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Province commits to irrigation infrastructure upgrades to ‘do more’ with dwindling water supply

As concerns about drought in Alberta continue, the provincial government is hoping upgrades to irrigation infrastructure will help irrigation districts and farmers do more with the dwindling water supply.

In a $19-million commitment to the Irrigation Rehabilitation Program, the province aims to help Alberta’s 11 irrigation districts expand and modernize infrastructure to send water to farmers more efficiently. It’s a $5.5-million increase from 2023.

In a news conference, Minister of Agriculture and Irrigation RJ Sigurdson said upgrades will mean the province can use the same amount of water to irrigate even more land.

“Investing in these projects now will help counter dry conditions and increase the resiliency of our agricultural sector,” said Sigurdson.

“Irrigation districts can use this funding for planning, engineering and construction of infrastructure upgrades like converting canals to pipelines to reduce water loss,” he said.

Sigurdson said about 9.2 kilometres of open canals were converted to pipelines under the program in 2022.

A man is pictured with his hand in the air.
Agriculture and Irrigation Minister RJ Sigurdson being sworn into cabinet in this file photo. On Tuesday, he announced a $19-million commitment to the province’s Irrigation Rehabilitation Program. (Jason Franson/The Canadian Press)

The announcement comes as the government and industry pitch a number of ideas to meet water needs in the face of a severe drought, with a dry winter affecting snowpack and reservoir storage.

Earlier this month, Canada’s biggest irrigation district told irrigators they’d get half the amount of water to allocate to farmers that they would get in a good year — in part to avoid shortages.

Meanwhile, less than two weeks ago, the province announced what it said are the largest water-sharing agreements in Alberta’s history.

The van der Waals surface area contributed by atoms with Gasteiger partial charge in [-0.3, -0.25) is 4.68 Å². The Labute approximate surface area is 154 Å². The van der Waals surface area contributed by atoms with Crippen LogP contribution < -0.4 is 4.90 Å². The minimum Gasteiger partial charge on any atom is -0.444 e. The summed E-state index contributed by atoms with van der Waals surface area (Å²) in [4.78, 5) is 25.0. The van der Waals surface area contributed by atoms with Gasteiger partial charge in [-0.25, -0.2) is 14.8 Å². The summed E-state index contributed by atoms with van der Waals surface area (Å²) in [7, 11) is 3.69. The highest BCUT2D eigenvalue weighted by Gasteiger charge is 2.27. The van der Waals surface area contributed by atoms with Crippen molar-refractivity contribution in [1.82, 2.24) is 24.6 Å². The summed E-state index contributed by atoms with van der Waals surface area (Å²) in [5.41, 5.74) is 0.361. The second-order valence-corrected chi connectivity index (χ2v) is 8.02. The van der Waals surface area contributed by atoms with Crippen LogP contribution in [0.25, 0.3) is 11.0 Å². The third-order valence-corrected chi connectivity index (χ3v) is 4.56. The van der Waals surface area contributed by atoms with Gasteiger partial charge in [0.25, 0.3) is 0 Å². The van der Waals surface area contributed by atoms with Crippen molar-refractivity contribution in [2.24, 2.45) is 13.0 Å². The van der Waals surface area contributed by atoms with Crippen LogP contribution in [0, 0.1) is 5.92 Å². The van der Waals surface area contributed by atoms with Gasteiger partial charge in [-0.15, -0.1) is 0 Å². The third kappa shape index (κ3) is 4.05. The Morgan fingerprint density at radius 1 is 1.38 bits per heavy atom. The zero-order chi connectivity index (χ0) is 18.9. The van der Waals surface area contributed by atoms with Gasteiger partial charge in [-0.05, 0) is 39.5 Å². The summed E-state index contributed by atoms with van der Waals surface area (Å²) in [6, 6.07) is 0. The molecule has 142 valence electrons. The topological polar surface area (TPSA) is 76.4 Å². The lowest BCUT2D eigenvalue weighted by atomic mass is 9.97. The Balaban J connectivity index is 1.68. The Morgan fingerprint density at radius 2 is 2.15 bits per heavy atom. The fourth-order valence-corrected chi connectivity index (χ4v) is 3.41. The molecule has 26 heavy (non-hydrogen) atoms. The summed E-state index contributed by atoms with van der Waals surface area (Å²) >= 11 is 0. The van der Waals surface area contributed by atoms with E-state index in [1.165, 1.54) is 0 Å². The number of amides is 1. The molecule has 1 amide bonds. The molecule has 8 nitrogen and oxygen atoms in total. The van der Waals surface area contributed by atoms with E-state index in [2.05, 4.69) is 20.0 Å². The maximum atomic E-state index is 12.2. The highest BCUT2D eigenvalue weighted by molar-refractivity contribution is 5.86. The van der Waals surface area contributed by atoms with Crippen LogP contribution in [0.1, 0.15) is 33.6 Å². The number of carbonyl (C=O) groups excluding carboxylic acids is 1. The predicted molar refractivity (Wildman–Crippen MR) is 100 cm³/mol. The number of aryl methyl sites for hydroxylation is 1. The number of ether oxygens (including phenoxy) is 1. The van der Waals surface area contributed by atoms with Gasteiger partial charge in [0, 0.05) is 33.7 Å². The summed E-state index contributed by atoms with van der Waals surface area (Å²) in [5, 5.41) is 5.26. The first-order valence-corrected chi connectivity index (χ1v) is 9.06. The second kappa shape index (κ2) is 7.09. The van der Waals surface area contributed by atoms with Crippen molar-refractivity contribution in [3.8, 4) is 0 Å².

The cost-shared Irrigation Rehabilitation Program has been in place since 1969. The provincial government pays for three-quarters of the program, while irrigation districts pitch in the remainder.

Richard Phillips, vice-chair of the Alberta Irrigation Districts Association and general manager of the Bow River Irrigation District, said he’s pleased to hear the announcement. He said the program has made a significant difference to the province’s economy and to farmers since its inception.

So why do irrigators need more infrastructure investments if the program has been around for decades? He says the answer is simple.

“There’s a lot of infrastructure — over 77,000 kilometres of canals and pipelines — and all infrastructure, whether it be for water delivery, roads and buildings, it wears out with use,” said Phillips.

A man stands in front of the camera, wearing a suit and a blue shirt, with a long hallway behind him.
David Westwood, general manager of the St. Mary River Irrigation District, said he’s extremely pleased with the extra funding and that it will be put to good use. (Monty Kruger/CBC)

Irrigation is a major user of the province’s water supply. Alberta has the largest irrigated area in Canada, reaching about 690,000 hectares in the province. Of that, 566,000 hectares are in southern Alberta along the South Saskatchewan River Basin.

Those irrigated acres produce 28 per cent of Alberta’s agricultural gross domestic product, according to the province’s news release.

David Westwood, manager of the St. Mary River Irrigation District, said the money will be put to good use.

“We’ve got plenty of uses for these funds. We’ve got a long list of infrastructure projects with a district as large as ours,” said Westwood in an interview with CBC News.

As his team and other irrigation districts prepare for a challenging year ahead, Westwood said he’s hoping for plenty of precipitation this summer to ease irrigators’ anxiety — and he’s depending on Albertans, too.

“They’ve seen conditions like this before and they’ll work their way through it. But you know, we’ve very happy that all Albertans are willing to pitch in to do their part to be able to conserve water and make sure we get through this drought cycle.”

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